For anyone who's seen Arrival, (and if you haven't you should stop reading this article right now and go check it out) you know language plays a big part in the movie. Not only does the film examine how humans would communicate with an alien species, but it also touches upon the complexities of how humans communicate and interact with each other.

'Arrival' Screenwriter Eric Heisserer Talks Comics And Developing A Series For AMC

His father, who was a a professor of ancient history, taught himself numerous languages when Heisserer was a child. "He would carry around these little flashcards and I would steal them and realize that he would have Arabic on one side and German on another." The man was so impressive he would "brush up one one language while learning another."

  1. Did Graphic Design Work For Astrophysicists

One of his first jobs was doing design work for astrophysicists proposals to purchase new gear. He said the job was a lot of fun and he only landed it because he spent a lot of time teaching himself the Adobe suite when it was first becoming popular. The only downside for Heisserer was the fact that he was a 19-year-old kid in a lab full of people who liked to celebrate their successes.

"There's nothing more entertaining than hanging out with drunk scientists."

Heisserer recalled a certain time when the team chose to celebrate an approved proposal by going to see Armageddon in theaters. During the scene where the two shuttles take off simultaneously, the entire row got up and left the theater.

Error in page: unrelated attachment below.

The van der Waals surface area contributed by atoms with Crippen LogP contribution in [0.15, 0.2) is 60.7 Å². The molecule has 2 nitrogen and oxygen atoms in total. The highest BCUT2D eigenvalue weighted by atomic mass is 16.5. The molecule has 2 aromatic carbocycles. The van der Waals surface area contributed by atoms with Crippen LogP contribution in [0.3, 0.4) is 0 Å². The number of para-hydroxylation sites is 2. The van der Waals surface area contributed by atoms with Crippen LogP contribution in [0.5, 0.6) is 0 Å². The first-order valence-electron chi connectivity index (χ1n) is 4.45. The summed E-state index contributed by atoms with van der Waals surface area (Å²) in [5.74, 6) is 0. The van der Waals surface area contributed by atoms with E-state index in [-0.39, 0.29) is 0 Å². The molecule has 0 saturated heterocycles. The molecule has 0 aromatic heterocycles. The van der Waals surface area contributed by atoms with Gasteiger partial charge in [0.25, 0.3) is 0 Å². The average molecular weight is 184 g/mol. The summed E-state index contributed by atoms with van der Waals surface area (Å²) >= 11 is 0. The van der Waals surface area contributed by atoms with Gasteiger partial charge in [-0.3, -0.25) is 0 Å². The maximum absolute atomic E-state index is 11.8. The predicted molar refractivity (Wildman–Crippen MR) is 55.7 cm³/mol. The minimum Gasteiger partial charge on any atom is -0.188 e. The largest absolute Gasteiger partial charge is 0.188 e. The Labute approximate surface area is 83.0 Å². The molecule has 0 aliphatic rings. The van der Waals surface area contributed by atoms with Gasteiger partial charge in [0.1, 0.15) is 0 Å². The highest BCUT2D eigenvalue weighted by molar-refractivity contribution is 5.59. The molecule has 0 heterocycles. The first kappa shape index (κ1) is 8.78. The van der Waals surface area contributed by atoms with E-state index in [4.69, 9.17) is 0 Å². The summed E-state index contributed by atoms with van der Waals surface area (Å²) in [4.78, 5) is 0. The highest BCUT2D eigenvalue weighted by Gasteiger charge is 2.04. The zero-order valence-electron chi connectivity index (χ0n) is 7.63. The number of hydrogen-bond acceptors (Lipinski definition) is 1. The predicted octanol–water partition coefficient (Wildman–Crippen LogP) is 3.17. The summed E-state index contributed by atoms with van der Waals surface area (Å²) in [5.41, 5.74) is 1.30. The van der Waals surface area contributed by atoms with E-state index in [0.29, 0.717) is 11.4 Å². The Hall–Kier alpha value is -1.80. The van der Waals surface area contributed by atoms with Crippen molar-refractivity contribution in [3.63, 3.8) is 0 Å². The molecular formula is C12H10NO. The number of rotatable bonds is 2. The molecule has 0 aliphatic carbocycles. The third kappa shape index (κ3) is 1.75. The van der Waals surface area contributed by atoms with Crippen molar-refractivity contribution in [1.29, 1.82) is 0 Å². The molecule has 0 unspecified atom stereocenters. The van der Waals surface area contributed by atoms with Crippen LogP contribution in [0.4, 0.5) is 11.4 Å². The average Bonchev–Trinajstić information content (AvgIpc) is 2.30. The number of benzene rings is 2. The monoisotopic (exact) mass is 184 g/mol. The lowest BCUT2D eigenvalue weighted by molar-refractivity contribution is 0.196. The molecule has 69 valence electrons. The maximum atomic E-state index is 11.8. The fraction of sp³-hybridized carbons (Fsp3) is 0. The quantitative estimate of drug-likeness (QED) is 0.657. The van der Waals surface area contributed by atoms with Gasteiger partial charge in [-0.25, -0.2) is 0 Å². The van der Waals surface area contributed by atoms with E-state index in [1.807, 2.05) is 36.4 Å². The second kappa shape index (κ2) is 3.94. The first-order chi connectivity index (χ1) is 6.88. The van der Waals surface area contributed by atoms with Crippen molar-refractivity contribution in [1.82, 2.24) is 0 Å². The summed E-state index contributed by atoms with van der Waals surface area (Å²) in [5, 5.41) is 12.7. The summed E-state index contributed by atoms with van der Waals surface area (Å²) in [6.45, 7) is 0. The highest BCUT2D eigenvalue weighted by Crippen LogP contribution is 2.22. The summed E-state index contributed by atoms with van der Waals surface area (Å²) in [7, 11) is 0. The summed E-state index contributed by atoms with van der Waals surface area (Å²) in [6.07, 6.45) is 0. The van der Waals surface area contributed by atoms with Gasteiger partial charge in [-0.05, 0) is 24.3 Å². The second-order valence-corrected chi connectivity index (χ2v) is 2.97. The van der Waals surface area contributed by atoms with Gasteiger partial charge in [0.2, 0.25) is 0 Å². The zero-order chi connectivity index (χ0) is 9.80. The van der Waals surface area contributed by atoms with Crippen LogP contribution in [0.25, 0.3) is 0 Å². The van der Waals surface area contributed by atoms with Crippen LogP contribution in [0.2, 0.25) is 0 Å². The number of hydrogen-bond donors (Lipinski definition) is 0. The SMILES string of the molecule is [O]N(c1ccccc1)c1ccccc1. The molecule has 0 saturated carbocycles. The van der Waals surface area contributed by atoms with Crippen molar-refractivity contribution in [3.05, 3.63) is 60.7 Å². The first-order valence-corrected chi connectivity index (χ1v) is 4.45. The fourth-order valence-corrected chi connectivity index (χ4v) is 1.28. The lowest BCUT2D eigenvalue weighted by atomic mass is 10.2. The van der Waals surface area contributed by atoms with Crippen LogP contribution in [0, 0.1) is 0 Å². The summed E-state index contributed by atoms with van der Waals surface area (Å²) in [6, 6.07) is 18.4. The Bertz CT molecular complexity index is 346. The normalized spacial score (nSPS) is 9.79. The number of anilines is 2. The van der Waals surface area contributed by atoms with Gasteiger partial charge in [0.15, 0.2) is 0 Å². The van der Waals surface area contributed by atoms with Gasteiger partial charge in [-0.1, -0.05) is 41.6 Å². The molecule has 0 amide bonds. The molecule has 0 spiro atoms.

"I just thought, 'Wow, they don't get any respect.'"

His fondness of the scientists he worked with and appreciation for their process explains why the movie was so technically coherent. Heisserer revealed that his original version of the script had more time for Jeremy Renner's character, but that at the end of the day the movie had to be pared down to the essentials.

'Arrival' Screenwriter Eric Heisserer Talks Comics And Developing A Series For AMC

  1. Apparently, Samuel L. Jackson Wasn't a Fan of La La Land

Talk eventually turned to the Oscars, and the fact that "the stage isn't quite as big as it looks on TV." At the show, if a celebrity gets up to use the restroom and they return when the show is back on, they need to wait in the back until the next break to not ruin the shot. Apparently, Mr. Jackson wasn't too happy with a certain dancer constantly looking at his feet throughout the movie. Later on, Heisserer realized that the two of them were actually in the same row. So when Best Picture was announced, Heisserer had to sneak a peek.